15. There is a cognitive disconnect between looking in the mirror, seeing yourself get bigger and heavier, and squaring with the idea that this is SUPPOSED to happen. The second half of my pregnancy has really forced me to confront some body issues I didn't realize I had, and it's been suprisingly tough. Suddenly my size is all anyone can talk or joke about, and it takes a heckuvalot of mental energy to convince myself that the needle on the scale is supposed to go up in spite of everyone else's cruel sense of humor. I hate that their voices compete with my baby's health for my attention. It's one of many signs that there is something seriously wrong with how the Western world treats motherhood. And while we're on the topic...
16. Obstetrics is still in the dark ages. Which is why we've decided to give birth at home under the care of two extremely skilled midwives. Contrary to what the OB/GYN industry tells us, women's bodies intrinsically know how to deliver a baby naturally, and unless there are factors that absolutely require intervention, I'm going to rely on my body to do what it must. It is my personal choice - one that isn't for everyone, I know - but it's one that I believe more women would choose if their healthcare professionals were truly upfront and honest about the dangerous risks that routine interventions pose to women and their babies. One day, I'll write a separate post about it, because it's truly world-altering information. Note: If you are interested in knowing more on this topic, read Birthing From Within. It will blow your mind.
17. Morning sickness gives way... to leg cramps. You'd think I was running a marathon every day with how often I get woken up by leg cramps at night. We're talking painful knots the size of a golf ball that feel like they're going to tear the muscle right off the bone! I've tried everything - more water, more potassium/calcium/magnesium, LESS potassium/calcium/magnesium, stretching, you name it. I think I just need to accept that my calves and I are officially at war.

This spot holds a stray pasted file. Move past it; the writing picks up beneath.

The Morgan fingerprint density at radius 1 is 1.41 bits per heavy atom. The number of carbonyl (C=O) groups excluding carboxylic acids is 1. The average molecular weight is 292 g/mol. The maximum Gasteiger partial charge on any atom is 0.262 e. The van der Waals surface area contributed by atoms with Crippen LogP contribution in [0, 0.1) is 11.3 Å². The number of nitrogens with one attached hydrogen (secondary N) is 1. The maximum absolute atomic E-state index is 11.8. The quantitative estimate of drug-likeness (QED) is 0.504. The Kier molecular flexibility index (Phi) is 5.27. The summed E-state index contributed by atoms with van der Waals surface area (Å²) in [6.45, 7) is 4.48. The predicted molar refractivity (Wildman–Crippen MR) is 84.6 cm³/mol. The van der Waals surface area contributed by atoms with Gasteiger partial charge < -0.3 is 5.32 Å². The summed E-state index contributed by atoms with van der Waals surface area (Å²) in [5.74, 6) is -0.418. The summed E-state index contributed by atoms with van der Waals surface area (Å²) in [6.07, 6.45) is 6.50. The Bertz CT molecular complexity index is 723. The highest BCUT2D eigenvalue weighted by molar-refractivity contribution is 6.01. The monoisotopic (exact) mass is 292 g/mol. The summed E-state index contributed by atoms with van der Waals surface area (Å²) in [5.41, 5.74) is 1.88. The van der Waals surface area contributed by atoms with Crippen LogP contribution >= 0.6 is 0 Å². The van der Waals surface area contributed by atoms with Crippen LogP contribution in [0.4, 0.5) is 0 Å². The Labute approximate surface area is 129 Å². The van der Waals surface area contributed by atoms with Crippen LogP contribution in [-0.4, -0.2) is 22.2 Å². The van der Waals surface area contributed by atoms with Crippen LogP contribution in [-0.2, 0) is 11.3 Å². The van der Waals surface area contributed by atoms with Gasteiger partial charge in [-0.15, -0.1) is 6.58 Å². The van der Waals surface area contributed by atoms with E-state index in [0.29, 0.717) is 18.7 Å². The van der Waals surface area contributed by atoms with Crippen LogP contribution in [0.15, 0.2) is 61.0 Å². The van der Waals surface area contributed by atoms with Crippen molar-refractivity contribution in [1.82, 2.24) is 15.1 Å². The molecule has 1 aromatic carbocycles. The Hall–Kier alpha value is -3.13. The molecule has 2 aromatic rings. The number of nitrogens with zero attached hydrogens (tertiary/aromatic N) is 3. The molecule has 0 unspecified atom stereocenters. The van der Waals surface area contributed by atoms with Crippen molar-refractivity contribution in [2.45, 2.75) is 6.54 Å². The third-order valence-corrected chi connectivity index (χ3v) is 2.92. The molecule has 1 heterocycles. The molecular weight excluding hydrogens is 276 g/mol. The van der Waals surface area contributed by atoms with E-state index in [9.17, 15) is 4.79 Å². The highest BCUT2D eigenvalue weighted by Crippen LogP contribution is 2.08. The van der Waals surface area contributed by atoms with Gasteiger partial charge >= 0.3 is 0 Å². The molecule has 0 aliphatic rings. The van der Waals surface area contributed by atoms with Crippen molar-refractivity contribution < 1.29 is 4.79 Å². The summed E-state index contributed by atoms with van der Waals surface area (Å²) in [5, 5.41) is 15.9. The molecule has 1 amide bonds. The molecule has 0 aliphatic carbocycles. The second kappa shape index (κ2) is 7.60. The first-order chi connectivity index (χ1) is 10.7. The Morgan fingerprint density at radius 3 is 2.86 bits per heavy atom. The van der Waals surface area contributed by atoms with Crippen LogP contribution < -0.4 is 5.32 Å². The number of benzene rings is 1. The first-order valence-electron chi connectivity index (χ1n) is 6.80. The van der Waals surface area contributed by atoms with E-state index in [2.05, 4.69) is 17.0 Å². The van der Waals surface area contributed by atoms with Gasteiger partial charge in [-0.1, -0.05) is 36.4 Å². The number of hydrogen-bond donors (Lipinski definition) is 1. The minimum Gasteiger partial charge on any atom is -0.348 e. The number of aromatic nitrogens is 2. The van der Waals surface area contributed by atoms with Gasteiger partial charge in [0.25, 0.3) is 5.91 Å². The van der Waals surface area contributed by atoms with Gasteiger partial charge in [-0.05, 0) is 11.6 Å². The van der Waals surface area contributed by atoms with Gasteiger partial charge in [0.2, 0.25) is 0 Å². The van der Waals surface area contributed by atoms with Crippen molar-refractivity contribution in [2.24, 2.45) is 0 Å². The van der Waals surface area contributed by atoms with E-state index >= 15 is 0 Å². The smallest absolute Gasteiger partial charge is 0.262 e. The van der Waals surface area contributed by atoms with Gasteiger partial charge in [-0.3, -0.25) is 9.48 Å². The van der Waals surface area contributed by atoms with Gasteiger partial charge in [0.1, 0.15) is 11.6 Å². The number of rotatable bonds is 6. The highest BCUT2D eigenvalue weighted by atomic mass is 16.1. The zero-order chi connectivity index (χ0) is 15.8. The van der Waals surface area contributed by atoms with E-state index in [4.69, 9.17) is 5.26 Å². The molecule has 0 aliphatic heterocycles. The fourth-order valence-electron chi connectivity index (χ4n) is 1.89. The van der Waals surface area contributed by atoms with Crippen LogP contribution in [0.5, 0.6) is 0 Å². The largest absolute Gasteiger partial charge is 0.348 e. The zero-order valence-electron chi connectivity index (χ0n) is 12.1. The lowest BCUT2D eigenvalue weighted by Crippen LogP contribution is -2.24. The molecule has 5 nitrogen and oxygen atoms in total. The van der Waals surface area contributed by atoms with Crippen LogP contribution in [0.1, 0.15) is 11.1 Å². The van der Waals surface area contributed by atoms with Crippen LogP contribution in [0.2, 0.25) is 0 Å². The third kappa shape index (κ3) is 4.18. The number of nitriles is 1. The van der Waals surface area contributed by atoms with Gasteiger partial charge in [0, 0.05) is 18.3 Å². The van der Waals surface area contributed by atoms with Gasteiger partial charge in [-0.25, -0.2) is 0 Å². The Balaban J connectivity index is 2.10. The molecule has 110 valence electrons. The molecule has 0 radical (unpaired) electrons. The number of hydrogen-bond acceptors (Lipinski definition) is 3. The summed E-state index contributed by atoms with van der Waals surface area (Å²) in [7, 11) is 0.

18. Breathing doesn't come so easily these days. My lungs and my uterus are competing for space. The result: I'm a huffing, puffing, heaving mess when a)it's hot, b)the pollen count is high, or c)I eat/drink anything larger than my fist. Imagine my disappointment when I discovered that I've only just begun to feel the effects of having zero lung capacity and have three months of being even MORE breathless ahead of me...
19. I am a furnace. Apparently, all the action happening under my navel produces an environment that's a couple of degrees higher than my normal body temperature. This is somewhat difficult to explain to colleagues when I find myself red faced and stripping off layers of clothing in the middle of staff meetings.
20. We love this baby so much it hurts. Baby loves waking up at 9PM, at which point Mike and I entertain ourselves with feeling him kick. We've discovered he's a music fan, who kicks up a storm whenever Mommy or Daddy sings (or when I play mainstream radio in the car. He LOVES Usher's stuff.). It's been beyond rewarding to have this little guy with me every second of the day, teaching me about himself - and myself. We just can't wait to meet him. :)
That's all she wrote for now. I really do want to be back on here soon, albeit Baby Brain has been making that a bigger challenge than I anticipated. I will consult with the Teddy Graham (i.e. baby) and keep you posted. And lastly, to the Daddies (and Daddies-to-be) out there, I hope you have a Happy Father's Day!